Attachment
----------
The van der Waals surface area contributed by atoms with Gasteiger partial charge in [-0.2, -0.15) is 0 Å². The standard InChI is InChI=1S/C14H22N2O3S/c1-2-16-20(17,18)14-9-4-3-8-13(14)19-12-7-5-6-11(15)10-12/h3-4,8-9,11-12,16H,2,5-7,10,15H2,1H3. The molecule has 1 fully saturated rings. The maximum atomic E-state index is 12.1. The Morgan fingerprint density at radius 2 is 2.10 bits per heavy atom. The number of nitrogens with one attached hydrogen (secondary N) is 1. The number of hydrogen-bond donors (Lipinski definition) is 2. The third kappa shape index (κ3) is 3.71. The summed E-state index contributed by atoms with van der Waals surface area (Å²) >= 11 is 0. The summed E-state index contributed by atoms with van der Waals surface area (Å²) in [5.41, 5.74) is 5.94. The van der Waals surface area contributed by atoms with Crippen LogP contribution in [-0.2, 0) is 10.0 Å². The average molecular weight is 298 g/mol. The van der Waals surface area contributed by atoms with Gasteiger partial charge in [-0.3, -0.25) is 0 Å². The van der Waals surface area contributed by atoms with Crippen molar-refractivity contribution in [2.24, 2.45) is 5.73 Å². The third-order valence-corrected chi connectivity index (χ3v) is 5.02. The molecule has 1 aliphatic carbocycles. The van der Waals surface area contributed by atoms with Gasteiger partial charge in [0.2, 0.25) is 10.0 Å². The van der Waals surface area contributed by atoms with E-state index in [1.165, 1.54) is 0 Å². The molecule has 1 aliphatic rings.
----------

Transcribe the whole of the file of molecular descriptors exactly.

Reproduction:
The van der Waals surface area contributed by atoms with Gasteiger partial charge in [-0.2, -0.15) is 0 Å². The standard InChI is InChI=1S/C14H22N2O3S/c1-2-16-20(17,18)14-9-4-3-8-13(14)19-12-7-5-6-11(15)10-12/h3-4,8-9,11-12,16H,2,5-7,10,15H2,1H3. The molecule has 1 fully saturated rings. The maximum atomic E-state index is 12.1. The Morgan fingerprint density at radius 2 is 2.10 bits per heavy atom. The number of nitrogens with one attached hydrogen (secondary N) is 1. The number of hydrogen-bond donors (Lipinski definition) is 2. The third kappa shape index (κ3) is 3.71. The summed E-state index contributed by atoms with van der Waals surface area (Å²) >= 11 is 0. The summed E-state index contributed by atoms with van der Waals surface area (Å²) in [5.41, 5.74) is 5.94. The van der Waals surface area contributed by atoms with Crippen LogP contribution in [-0.2, 0) is 10.0 Å². The average molecular weight is 298 g/mol. The van der Waals surface area contributed by atoms with Gasteiger partial charge in [-0.3, -0.25) is 0 Å². The van der Waals surface area contributed by atoms with Crippen molar-refractivity contribution in [2.24, 2.45) is 5.73 Å². The third-order valence-corrected chi connectivity index (χ3v) is 5.02. The molecule has 1 aliphatic carbocycles. The van der Waals surface area contributed by atoms with Gasteiger partial charge in [0.2, 0.25) is 10.0 Å². The van der Waals surface area contributed by atoms with E-state index in [1.165, 1.54) is 0 Å². The molecule has 1 aliphatic rings.